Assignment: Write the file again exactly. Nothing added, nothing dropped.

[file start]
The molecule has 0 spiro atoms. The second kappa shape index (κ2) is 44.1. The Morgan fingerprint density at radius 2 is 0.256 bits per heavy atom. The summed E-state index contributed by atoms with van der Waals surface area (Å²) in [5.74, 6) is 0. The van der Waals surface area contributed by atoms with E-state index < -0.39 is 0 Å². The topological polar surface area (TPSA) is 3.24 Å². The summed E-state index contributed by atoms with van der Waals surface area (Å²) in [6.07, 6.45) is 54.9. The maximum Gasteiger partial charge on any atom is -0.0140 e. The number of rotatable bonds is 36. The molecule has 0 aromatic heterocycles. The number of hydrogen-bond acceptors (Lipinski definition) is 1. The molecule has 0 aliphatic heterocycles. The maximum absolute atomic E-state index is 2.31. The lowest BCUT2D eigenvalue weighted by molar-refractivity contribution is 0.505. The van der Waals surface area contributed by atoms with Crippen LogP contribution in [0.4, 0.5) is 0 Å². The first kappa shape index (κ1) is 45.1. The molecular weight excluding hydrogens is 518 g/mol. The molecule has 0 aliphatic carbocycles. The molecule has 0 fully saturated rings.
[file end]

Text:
The molecule has 0 spiro atoms. The second kappa shape index (κ2) is 44.1. The Morgan fingerprint density at radius 2 is 0.256 bits per heavy atom. The summed E-state index contributed by atoms with van der Waals surface area (Å²) in [5.74, 6) is 0. The van der Waals surface area contributed by atoms with E-state index < -0.39 is 0 Å². The topological polar surface area (TPSA) is 3.24 Å². The summed E-state index contributed by atoms with van der Waals surface area (Å²) in [6.07, 6.45) is 54.9. The maximum Gasteiger partial charge on any atom is -0.0140 e. The number of rotatable bonds is 36. The molecule has 0 aromatic heterocycles. The number of hydrogen-bond acceptors (Lipinski definition) is 1. The molecule has 0 aliphatic heterocycles. The maximum absolute atomic E-state index is 2.31. The lowest BCUT2D eigenvalue weighted by molar-refractivity contribution is 0.505. The van der Waals surface area contributed by atoms with Crippen LogP contribution in [0.4, 0.5) is 0 Å². The first kappa shape index (κ1) is 45.1. The molecular weight excluding hydrogens is 518 g/mol. The molecule has 0 aliphatic carbocycles. The molecule has 0 fully saturated rings.